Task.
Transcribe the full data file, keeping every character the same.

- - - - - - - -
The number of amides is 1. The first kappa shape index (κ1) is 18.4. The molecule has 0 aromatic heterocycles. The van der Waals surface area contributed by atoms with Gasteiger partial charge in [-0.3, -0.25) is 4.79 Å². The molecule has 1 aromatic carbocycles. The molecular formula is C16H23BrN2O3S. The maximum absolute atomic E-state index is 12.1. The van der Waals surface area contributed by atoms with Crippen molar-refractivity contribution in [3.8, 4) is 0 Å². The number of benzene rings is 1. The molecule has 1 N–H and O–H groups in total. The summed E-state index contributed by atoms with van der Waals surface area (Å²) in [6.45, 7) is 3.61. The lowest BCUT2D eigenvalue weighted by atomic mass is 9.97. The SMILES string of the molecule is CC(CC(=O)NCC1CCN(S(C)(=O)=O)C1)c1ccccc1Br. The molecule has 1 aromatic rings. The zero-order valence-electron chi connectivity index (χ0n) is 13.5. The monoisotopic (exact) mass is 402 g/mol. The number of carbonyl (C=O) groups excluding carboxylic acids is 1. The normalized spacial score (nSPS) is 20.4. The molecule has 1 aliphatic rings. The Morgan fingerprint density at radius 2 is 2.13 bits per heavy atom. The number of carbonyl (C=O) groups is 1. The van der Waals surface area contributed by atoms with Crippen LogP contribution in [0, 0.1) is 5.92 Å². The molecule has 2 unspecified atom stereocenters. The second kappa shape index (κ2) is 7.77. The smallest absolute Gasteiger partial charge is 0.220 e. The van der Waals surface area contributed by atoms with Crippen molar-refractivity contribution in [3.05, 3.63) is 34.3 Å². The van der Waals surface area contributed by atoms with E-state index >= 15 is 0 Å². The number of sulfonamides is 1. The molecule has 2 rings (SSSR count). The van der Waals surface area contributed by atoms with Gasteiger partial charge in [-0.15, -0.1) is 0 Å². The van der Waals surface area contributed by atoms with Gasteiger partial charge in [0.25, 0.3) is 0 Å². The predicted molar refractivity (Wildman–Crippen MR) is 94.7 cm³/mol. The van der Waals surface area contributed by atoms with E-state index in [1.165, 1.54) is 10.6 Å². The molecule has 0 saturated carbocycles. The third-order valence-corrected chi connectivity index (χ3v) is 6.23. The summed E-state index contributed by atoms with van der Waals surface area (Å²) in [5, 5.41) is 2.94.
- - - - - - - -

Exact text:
The number of amides is 1. The first kappa shape index (κ1) is 18.4. The molecule has 0 aromatic heterocycles. The van der Waals surface area contributed by atoms with Gasteiger partial charge in [-0.3, -0.25) is 4.79 Å². The molecule has 1 aromatic carbocycles. The molecular formula is C16H23BrN2O3S. The maximum absolute atomic E-state index is 12.1. The van der Waals surface area contributed by atoms with Crippen molar-refractivity contribution in [3.8, 4) is 0 Å². The number of benzene rings is 1. The molecule has 1 N–H and O–H groups in total. The summed E-state index contributed by atoms with van der Waals surface area (Å²) in [6.45, 7) is 3.61. The lowest BCUT2D eigenvalue weighted by atomic mass is 9.97. The SMILES string of the molecule is CC(CC(=O)NCC1CCN(S(C)(=O)=O)C1)c1ccccc1Br. The molecule has 1 aromatic rings. The zero-order valence-electron chi connectivity index (χ0n) is 13.5. The monoisotopic (exact) mass is 402 g/mol. The number of carbonyl (C=O) groups excluding carboxylic acids is 1. The normalized spacial score (nSPS) is 20.4. The molecule has 1 aliphatic rings. The Morgan fingerprint density at radius 2 is 2.13 bits per heavy atom. The number of carbonyl (C=O) groups is 1. The van der Waals surface area contributed by atoms with Crippen LogP contribution in [0, 0.1) is 5.92 Å². The molecule has 2 unspecified atom stereocenters. The second kappa shape index (κ2) is 7.77. The smallest absolute Gasteiger partial charge is 0.220 e. The van der Waals surface area contributed by atoms with Crippen molar-refractivity contribution in [3.05, 3.63) is 34.3 Å². The van der Waals surface area contributed by atoms with E-state index >= 15 is 0 Å². The number of sulfonamides is 1. The molecule has 2 rings (SSSR count). The van der Waals surface area contributed by atoms with Gasteiger partial charge in [-0.15, -0.1) is 0 Å². The van der Waals surface area contributed by atoms with Gasteiger partial charge in [0.25, 0.3) is 0 Å². The predicted molar refractivity (Wildman–Crippen MR) is 94.7 cm³/mol. The van der Waals surface area contributed by atoms with E-state index in [1.165, 1.54) is 10.6 Å². The molecule has 0 saturated carbocycles. The third-order valence-corrected chi connectivity index (χ3v) is 6.23. The summed E-state index contributed by atoms with van der Waals surface area (Å²) in [5, 5.41) is 2.94.